Nick Grant Shows Promise With 'Return of the Cool'
Mumble rappers as well as MCs beware, burgeoning spitter Nick Grant is exercising his microphone prowess with clever and sagacious wordplay on his debut album, Return of the Cool. Mixed with a healthy dose of mature content, he’s also calling out all hip-hop contenders—lyrically and morally.
Under the guidance of Jason Geter, a conductor of the Grand Hustle Records ship, Grant first got his feet wet with his 2016 mixtape ’88, a stellar, raw effort showcasing the South Carolina native’s natural talent on standouts like “Black Sinatra,” “Trouble (Where Is the Love)” and “Jungle,” among others.
Stepping aside from the jaw-dropping wordplay heard on ‘88, the Culture Republic/Epic Records signee easily ensconced himself in a bed of creative juices with songs like “Black Boy/White Boy,” a gripping track about stereotypes. And more recently, Grant released his Solange-inspired mixtape, A Seat at the Table (Plus One), on which the rapper shares lessons–probably gleaned from mother and grandfather–on being a gentlemen toward the opposite sex.
If Kendrick Lamar is a prophet, J.Cole is the common man’s rapper and Drake is the global loverboy then Grant is the invigorating cool guy on Return of the Cool.
ROTC is an 11-track project that does a few things. First, it proves that 28-year-old Grant’s lyrics grab a listener’s attention. The effort also shows that this millennial rapper is, in fact, a student of his hip-hop forefathers. In addition, Grant uses a wide range of flows over a variety of beats to create radio-friendly bangers without losing his integrity. Lastly, where rappers have admitted to not doing homework on their hip-hop forefathers, ROTC has traces of Issac Haynes, Manu Dibango’s “Countdown at Kusini,” OutKast as well as Pharrell Williams. The kid is a student of not just hip-hop but Black music.
In fact, ROTC commences with the Issac Hayes-inspired “Sometimes.” Here, Grant rides his moral fibre to question a few themes clouding his mind such as loyalty, love and neglect, among other topics. In the midst of Grant’s ethical reasoning, he offers the perfect balance of ear candy with rewind-worthy lines like, “Funny how a mac moving this powder make you blush.”
The first few songs on ROTC find the “Royalty” rapper aiming at his contemporaries by challenging their drug-infested rhymes, character and subject matter. Grant’s bravado shines through when spilling his unmatched and self-possessed cool with a slew of memorable 16s. “Ass fat, she don’t waist much like a cheap nigga,” he raps on the synth and bass-heavy “Bouncin’,” a club banger that meshes perfectly with his unfiltered delivery.
After proving that he can actually rap and challenging other hip-hop artists to sharpen their mouthpieces, Grant steps into a world of morally-grounded themes with noteworthy songs like “The Sing Along” and “Gotta Be More.”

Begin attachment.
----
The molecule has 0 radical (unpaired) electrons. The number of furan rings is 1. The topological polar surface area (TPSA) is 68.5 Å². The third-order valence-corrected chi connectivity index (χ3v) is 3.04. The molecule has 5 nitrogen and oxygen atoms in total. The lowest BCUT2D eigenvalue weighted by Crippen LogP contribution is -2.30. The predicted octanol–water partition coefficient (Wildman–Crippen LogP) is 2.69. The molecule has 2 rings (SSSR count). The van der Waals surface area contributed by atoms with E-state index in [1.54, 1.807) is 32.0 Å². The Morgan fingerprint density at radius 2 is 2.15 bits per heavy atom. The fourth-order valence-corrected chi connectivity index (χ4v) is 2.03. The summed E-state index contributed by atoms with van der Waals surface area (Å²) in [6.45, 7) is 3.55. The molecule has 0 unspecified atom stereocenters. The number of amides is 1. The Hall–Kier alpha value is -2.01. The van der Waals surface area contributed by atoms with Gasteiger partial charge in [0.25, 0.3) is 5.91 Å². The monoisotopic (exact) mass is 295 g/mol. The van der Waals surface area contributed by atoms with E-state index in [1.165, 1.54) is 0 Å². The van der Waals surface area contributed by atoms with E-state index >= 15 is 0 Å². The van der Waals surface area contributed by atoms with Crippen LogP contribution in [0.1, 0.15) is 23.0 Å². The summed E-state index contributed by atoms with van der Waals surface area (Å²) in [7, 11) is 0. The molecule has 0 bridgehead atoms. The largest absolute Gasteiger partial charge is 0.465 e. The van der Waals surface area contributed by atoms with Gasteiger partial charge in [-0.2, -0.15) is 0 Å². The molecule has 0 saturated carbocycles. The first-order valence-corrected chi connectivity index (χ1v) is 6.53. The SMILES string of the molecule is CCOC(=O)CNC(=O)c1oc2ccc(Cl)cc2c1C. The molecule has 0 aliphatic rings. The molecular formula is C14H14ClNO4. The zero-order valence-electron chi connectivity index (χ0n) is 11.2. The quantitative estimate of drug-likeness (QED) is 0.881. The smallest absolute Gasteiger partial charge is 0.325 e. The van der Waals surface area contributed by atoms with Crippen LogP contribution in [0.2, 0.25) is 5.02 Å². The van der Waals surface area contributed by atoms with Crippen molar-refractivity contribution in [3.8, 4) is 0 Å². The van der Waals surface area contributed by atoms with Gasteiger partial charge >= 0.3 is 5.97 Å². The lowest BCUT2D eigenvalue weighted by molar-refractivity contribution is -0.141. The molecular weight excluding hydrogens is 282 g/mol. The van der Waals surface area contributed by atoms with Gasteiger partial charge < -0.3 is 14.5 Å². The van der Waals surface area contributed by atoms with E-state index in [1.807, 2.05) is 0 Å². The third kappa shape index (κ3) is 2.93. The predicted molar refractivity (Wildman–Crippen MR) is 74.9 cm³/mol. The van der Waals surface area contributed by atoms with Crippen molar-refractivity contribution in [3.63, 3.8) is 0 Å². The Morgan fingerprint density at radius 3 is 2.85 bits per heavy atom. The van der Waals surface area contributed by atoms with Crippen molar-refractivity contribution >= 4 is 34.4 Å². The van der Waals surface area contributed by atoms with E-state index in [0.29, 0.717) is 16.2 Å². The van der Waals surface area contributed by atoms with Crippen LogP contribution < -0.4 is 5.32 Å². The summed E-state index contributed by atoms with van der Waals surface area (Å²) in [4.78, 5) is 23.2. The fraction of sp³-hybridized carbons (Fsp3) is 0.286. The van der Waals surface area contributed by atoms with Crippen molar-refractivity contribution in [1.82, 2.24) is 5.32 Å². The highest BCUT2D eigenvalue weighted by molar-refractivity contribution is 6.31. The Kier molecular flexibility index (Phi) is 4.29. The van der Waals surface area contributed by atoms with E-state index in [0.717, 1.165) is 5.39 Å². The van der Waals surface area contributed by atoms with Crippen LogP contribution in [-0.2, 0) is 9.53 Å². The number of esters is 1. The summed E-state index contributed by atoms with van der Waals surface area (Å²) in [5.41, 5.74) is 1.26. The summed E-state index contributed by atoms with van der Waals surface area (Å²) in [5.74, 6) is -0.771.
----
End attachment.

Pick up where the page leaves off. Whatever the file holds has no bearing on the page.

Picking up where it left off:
On the former, which might be the most gripping and creative song on ROTC, Grant gets an assist from crooner Ricco Barrino. Here, the rapper holds a mirror in front of the entire rap game and forces them to face their lack of originality. He even throws jabs at radio DJs for giving the same content-laden and mediocre songs time on radio airwaves.
BJ The Chicago Kid gives an assist on “Gotta Be More,” which features a funky, soul-infused instrumental. Grant stirs his lyrical prowess with cool, collected counsel aimed to shatter a hip-hop culture that thrives on promoting ignorance, violence and drug use.
The rest of the album is a collection of funky-filled radio-friendly songs — think tracks from the likes of Pharrell and OutKast. On “Get Up,” “Get Down (Poonana)” and “Luxury Vintage Rap,” Grant raps over a kaleidoscope of trap-infused, electro-funk, techno and psychedelic instrumentals, which is a testament to his taste of quality music.
Return of the Cool is a promising effort for Grant. Criticisms are few on this project, but one thing he needs to expand on his personal story; one that comes with experience. Greats like Nas shared his inner-city blues; Jay Z’s story of rags-to-riches connected; Kendrick Lamar’s tales of peer pressure and trying to steer clear of the dangers of life in Compton resonated. These stories paint a clearer picture of the game’s favorite MCs, which Grant should take note of for his next opus. Until then, keeping it cool is working to his benefit.
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Author: Darryl Robertson
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